Debbie Lisle, scholar of International Relations, has evaluated these calls for ethical travel. She states that the ‘cultural confrontation’ found in the travel writing of both Lonely Planet and the responsibletravel.com blog is problematic as it endorses the benefactor/victim logic. This logic subtly echoes the colonial discourses still present in most contemporary travel writing. Despite the fact that these travel companies seek to turn travel into a humanitarian act, they do not acknowledge the inherent problem with performed virtue: that it is patronising to the local communities. Do these communities actually want tourists to visit, or is this simply another marketing trick, promoting such noble behaviour to make travellers believe they are attaining the desired authentic experience?
(“Responsible Tourism. Travel Like a Local”)
In The Global Politics of Contemporary Travel Writing, Debbie Lisle calls for travel writers to be aware of the power relations perpetuated by the presentation of cultural difference. Edward Said’s Orientalism was crucial to exposing the power relations that were created through imperialism and we need to be aware that a colonial echo still exists even in contemporary travel writing that presents itself with a cosmopolitan outlook. Most travel blogs and contemporary travelogues fall into this category. We sometimes blithely believe that the cosmopolitan world view has overcome colonial logic through tolerance and respect for cultural difference. But Lisle argues that this cosmopolitan thinking is not enough and, in fact, often is deployed as an excuse to disregard the controversy of the history of travel and travel writing. Her concern is that “the Orientalist logic embedded in much contemporary travel writing cannot be resisted unless the genre’s much entrenched teleological understanding of history is exposed and critiqued” (Lisle 274).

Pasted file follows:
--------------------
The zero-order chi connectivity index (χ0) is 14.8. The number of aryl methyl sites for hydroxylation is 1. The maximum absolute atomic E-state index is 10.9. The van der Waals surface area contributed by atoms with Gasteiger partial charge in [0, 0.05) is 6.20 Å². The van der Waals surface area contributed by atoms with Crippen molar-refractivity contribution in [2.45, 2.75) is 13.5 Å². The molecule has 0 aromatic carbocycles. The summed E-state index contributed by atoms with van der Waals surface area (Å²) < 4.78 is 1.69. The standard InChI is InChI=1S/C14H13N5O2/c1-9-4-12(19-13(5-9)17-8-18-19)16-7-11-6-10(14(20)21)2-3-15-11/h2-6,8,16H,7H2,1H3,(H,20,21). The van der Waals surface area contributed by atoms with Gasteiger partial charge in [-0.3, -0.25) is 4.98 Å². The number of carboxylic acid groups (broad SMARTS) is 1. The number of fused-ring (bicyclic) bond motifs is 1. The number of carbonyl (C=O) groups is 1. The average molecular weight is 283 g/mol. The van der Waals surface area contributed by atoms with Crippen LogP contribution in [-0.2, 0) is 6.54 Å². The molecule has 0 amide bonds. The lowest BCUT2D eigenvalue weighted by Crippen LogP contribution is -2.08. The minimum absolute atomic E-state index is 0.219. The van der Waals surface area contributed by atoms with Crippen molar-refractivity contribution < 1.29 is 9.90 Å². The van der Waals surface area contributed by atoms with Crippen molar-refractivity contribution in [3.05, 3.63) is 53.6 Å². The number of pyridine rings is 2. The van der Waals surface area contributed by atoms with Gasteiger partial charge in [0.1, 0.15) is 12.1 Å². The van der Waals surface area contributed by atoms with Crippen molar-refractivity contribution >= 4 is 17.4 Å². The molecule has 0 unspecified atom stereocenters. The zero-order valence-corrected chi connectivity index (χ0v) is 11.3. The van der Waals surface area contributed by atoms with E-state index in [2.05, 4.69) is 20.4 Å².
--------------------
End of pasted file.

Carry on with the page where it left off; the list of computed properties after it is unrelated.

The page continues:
With these criticisms in mind, the question becomes: are travel blogs the right medium for critiquing this “entrenched teleological understanding of history”? Can blogs appropriately address these deeply rooted issues, particularly given that the field is dominated by white, Western writers and that travel itself is the privileged domain of the middle class? If travel writing were to rid itself of this focus on cultural difference, there will still be a class difference to overcome. Yet, if travel blogs, which receive so many thousands of hits every month and offer the foundation for many travel plans, do not address these problems, will we not continue to see selfies taken at memorials and elephants being abused for the amusement of tourists?
Literatures, cultures, languages, theatre and art will never cease to fascinate me. Specifically, I am interested in the theory of cosmopolitanism in regard to literature and will focus my dissertation on the global outlook of contemporary literature. I am currently pursuing a MSc in Comparative Literature at the University of Edinburgh.
Article edited by Harriet MacMillan, Josh Simpson, and Kitty Ruskin.
Goodwin, Harold. “Tourism, Good Intentions, and the Road to Hell: Ecotourism and Volunteering.”
The Brown Journal of World Affairs 22.1 (2015): 37-50. Print.
Lisle, Debbie. “Humanitarian Travels: Ethical Communication in Lonely Planet Guidebooks.” Review of International Studies 34 (2008): 155-72. Print.
Lisle, Debbie. The Global Politics of Contemporary Travel Writing. Cambridge: Cambridge University Press, 2012. Print.
Said, Edward. Orientalism. London: Penguin, 1991. Print.